Sila & The 8 Precepts

During Uposatha days, the 8 Precepts may be observed. The 8 Precepts are:
1. Panatipata veramani sikkhapadam samadiyami
I undertake the precept to refrain from destroying living creatures.
2. Adinnadana veramani sikkhapadam samadiyami
I undertake the precept to refrain from taking that which is not given.
3. Abrahmacariya veramani sikkhapadam samadiyami
I undertake the precept to refrain from sexual activity.
4. Musavada veramani sikkhapadam samadiyami
I undertake the precept to refrain from incorrect speech.
5. Suramerayamajja pamadatthana veramani sikkhapadam samadiyami
I undertake the precept to refrain from intoxicating drinks and drugs which lead to carelessness.
6. Vikalabhojana veramani sikkhapadam samadiyami
I undertake the precept to refrain from eating at the forbidden time (i.e., after noon).
7. Nacca-gita-vadita-visukkadassana mala-gandha-vilepana-dharana-mandana-vibhusanathana veramani sikkhapadam samadiyami
I undertake the precept to refrain from dancing, singing, music, going to see entertainments, wearing garlands, using perfumes, and beautifying the body with cosmetics.
8. Uccasayana-mahasayana veramani sikkhapadam samadiyami
I undertake the precept to refrain from lying on a high or luxurious sleeping place.

It has always been understood by Buddhist lay people that if one undertakes these Eight Precepts then great efforts should be made not to break any of them. The Five Precepts represent a general measure for ordinary life and in practice people have a flexible attitude towards minor infringements of some of them. But the Eight Precepts are a more serious commitment and should not be undertaken lightly. If one does take them on, then one should feel reasonably certain, whatever one's interior and exterior circumstances, that none of the precepts will be broken.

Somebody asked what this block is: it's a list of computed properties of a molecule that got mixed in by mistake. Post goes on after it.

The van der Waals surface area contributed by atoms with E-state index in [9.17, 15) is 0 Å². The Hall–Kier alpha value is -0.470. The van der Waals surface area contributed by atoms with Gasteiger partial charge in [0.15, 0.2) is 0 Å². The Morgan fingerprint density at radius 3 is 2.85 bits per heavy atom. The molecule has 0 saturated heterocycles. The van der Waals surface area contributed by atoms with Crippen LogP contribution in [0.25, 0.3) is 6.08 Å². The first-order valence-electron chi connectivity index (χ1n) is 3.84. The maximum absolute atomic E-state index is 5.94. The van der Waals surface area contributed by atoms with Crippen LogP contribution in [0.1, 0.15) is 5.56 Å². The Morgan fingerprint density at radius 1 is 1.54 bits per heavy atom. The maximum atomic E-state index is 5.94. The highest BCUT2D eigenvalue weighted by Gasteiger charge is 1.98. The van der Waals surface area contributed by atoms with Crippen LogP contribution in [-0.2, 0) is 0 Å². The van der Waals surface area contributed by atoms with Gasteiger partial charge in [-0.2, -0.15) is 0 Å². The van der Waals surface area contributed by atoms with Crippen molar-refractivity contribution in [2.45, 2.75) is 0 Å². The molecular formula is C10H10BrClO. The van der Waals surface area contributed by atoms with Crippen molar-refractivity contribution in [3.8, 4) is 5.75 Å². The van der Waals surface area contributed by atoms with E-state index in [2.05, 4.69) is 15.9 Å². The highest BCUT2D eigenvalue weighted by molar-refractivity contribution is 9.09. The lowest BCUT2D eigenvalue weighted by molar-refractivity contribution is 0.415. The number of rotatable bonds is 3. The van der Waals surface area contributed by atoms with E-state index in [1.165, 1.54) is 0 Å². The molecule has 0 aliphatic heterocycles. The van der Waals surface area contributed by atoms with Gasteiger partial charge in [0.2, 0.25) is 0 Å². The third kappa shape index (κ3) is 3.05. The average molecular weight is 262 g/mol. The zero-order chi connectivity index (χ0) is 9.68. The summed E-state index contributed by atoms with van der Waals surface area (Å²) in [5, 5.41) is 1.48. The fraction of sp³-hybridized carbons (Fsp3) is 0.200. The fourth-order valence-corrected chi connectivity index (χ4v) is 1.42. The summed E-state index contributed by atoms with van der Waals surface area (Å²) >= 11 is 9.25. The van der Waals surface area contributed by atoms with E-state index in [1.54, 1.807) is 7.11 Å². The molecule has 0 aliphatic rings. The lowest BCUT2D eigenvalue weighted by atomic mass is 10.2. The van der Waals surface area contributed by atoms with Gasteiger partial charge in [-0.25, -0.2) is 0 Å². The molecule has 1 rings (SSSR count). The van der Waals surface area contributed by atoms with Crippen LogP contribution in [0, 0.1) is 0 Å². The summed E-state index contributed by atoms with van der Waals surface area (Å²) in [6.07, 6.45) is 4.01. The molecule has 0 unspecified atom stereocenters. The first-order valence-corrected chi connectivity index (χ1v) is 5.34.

In the case of the first one, not only should one not kill any living being but also one should not do the sort of work which might involve one in killing unintentionally, where one has no choice in the matter (work such as digging and cultivating). Even acts which are harmful in any way to others should be avoided on an Uposatha day. Few people have work which involves killing and fewer still of these people will be Buddhists, as such work must be repugnant to sincere Dhamma-practicers.